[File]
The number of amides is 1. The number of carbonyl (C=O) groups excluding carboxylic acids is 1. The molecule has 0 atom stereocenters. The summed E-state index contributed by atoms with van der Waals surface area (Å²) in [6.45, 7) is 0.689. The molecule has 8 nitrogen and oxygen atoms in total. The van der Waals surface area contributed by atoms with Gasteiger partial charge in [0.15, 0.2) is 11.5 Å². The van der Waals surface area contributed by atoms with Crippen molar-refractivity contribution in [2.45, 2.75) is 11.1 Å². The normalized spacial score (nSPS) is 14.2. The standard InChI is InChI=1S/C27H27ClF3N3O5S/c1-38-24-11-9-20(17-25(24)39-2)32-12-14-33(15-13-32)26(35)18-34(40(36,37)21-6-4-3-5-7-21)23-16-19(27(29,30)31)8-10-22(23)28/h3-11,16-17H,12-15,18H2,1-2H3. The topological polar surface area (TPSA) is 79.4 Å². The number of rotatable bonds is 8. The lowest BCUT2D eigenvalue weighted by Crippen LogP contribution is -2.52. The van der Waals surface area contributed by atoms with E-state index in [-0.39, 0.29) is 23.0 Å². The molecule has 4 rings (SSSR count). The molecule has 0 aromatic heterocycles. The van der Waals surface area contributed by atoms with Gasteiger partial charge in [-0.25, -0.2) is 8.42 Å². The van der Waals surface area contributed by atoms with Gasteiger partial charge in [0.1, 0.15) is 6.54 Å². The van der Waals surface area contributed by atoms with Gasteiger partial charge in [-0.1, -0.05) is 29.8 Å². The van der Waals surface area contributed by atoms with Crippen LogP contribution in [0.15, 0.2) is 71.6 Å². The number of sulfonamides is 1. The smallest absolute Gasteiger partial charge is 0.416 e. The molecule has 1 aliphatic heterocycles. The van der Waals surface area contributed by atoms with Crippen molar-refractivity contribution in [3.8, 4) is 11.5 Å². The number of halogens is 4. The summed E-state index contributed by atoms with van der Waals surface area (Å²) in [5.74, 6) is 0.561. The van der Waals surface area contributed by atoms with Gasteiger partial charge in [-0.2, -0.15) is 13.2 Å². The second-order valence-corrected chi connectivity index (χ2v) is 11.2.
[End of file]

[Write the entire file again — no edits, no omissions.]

The number of amides is 1. The number of carbonyl (C=O) groups excluding carboxylic acids is 1. The molecule has 0 atom stereocenters. The summed E-state index contributed by atoms with van der Waals surface area (Å²) in [6.45, 7) is 0.689. The molecule has 8 nitrogen and oxygen atoms in total. The van der Waals surface area contributed by atoms with Gasteiger partial charge in [0.15, 0.2) is 11.5 Å². The van der Waals surface area contributed by atoms with Crippen molar-refractivity contribution in [2.45, 2.75) is 11.1 Å². The normalized spacial score (nSPS) is 14.2. The standard InChI is InChI=1S/C27H27ClF3N3O5S/c1-38-24-11-9-20(17-25(24)39-2)32-12-14-33(15-13-32)26(35)18-34(40(36,37)21-6-4-3-5-7-21)23-16-19(27(29,30)31)8-10-22(23)28/h3-11,16-17H,12-15,18H2,1-2H3. The topological polar surface area (TPSA) is 79.4 Å². The number of rotatable bonds is 8. The lowest BCUT2D eigenvalue weighted by Crippen LogP contribution is -2.52. The van der Waals surface area contributed by atoms with E-state index in [-0.39, 0.29) is 23.0 Å². The molecule has 4 rings (SSSR count). The molecule has 0 aromatic heterocycles. The van der Waals surface area contributed by atoms with Gasteiger partial charge in [-0.25, -0.2) is 8.42 Å². The van der Waals surface area contributed by atoms with Gasteiger partial charge in [0.1, 0.15) is 6.54 Å². The van der Waals surface area contributed by atoms with Gasteiger partial charge in [-0.1, -0.05) is 29.8 Å². The van der Waals surface area contributed by atoms with Crippen LogP contribution in [0.15, 0.2) is 71.6 Å². The number of sulfonamides is 1. The smallest absolute Gasteiger partial charge is 0.416 e. The molecule has 1 aliphatic heterocycles. The van der Waals surface area contributed by atoms with Crippen molar-refractivity contribution in [3.8, 4) is 11.5 Å². The number of halogens is 4. The summed E-state index contributed by atoms with van der Waals surface area (Å²) in [5.74, 6) is 0.561. The van der Waals surface area contributed by atoms with Gasteiger partial charge in [-0.2, -0.15) is 13.2 Å². The second-order valence-corrected chi connectivity index (χ2v) is 11.2.